The first and third movement are written like a violin concerto and celebrate the “new” era. According to an excellent study by Dutch musicologist Pieter Dirksen, presented at a Bach Symposium in Germany in 2000, the impressive violin part was most likely written for violin virtuoso Johann Georg Pisendel from Dresden. Dirksen makes a very convincing case that Bach wrote this past Sunday’s operatic cantata 81 and this cantata 83 (both from the same week in 1724) specifically to please musicians and perhaps also dignitary guests from Dresden, giving them the two musical forms the Dresden court favored most: an opera in the form of cantata 81 and a concerto in the form of cantata 83. There are no documents supporting the suggestion that Pisendel was in Leipzig around the time this cantata was played. However, as I have mentioned before in this blog, it seems evident from Bach’s writing around special holidays that there were either guest musicians or colleagues to impress in those weeks. Also, Dirksen gives many plausible examples of links to Dresden in the style and instrumentation of these compositions, and argues that Bach had no other violinist available, including himself, who would have been able to play this and that this is why he didn’t write virtuoso violin solos in any cantatas from the first Leipzig cycle.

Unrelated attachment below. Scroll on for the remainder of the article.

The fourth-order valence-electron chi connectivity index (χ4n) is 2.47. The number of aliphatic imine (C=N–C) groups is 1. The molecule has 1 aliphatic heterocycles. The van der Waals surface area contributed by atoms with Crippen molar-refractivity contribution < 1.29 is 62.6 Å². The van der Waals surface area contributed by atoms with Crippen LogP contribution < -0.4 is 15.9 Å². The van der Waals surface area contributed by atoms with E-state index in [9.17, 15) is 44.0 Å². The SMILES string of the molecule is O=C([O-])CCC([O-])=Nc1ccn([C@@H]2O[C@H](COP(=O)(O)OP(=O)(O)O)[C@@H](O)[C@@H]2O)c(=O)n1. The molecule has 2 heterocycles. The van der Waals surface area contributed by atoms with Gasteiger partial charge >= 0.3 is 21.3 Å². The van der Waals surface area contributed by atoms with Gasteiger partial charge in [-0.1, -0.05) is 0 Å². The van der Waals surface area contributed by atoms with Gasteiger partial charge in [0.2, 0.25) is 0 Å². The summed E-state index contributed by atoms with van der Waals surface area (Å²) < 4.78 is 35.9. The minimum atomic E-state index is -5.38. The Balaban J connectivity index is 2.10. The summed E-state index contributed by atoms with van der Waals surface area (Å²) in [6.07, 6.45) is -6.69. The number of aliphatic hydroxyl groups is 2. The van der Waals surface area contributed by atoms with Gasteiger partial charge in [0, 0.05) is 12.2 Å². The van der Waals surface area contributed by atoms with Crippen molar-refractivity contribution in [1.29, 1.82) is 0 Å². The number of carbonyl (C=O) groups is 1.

The second movement symbolizes the “old” tradition Simon stands for in the Gospel story. In a way he has never done this in any other cantata, Bach sets Luther’s translation of Simeon’s words (“Herr, nun lässest du deinen Diener in Friede fahren …”) to the old Gregorian psalmtone for Nunc Dimittis, which was the Roman version of Simeon’s words. It is likely he wanted to show the Catholic guests from Dresden he was familiar with their tradition too, or perhaps he wanted to honor the Catholic history of this feast day. The very best rendition of this movement is sung by Peter Kooij on the Bach Collegium Japan recording of this cantata (only available on Spotify). My late mother used to say: “Peter Kooij must have a special line with God.” He definitely has a special line with Bach.
Wieneke Gorter, February 2, 2017, updated February 2, 2020.
*read how Shunske Sato’s playing made me want to write for this blog again in this post
There are four Bach cantatas for this Sunday, the third after Epiphany. Last year I wrote about two of them: cantatas 72 and 73. You can read that post here.
This year I’d like to share a little bit about cantata 156 Ich steh mit einem Fuß im Grabe. I did not grow up with this cantata, my mother didn’t play this one for us. Whether this was because the Harnoncourt recording of this cantata is not very satisfying, or because she liked the three other cantatas for this Sunday much better, I don’t know.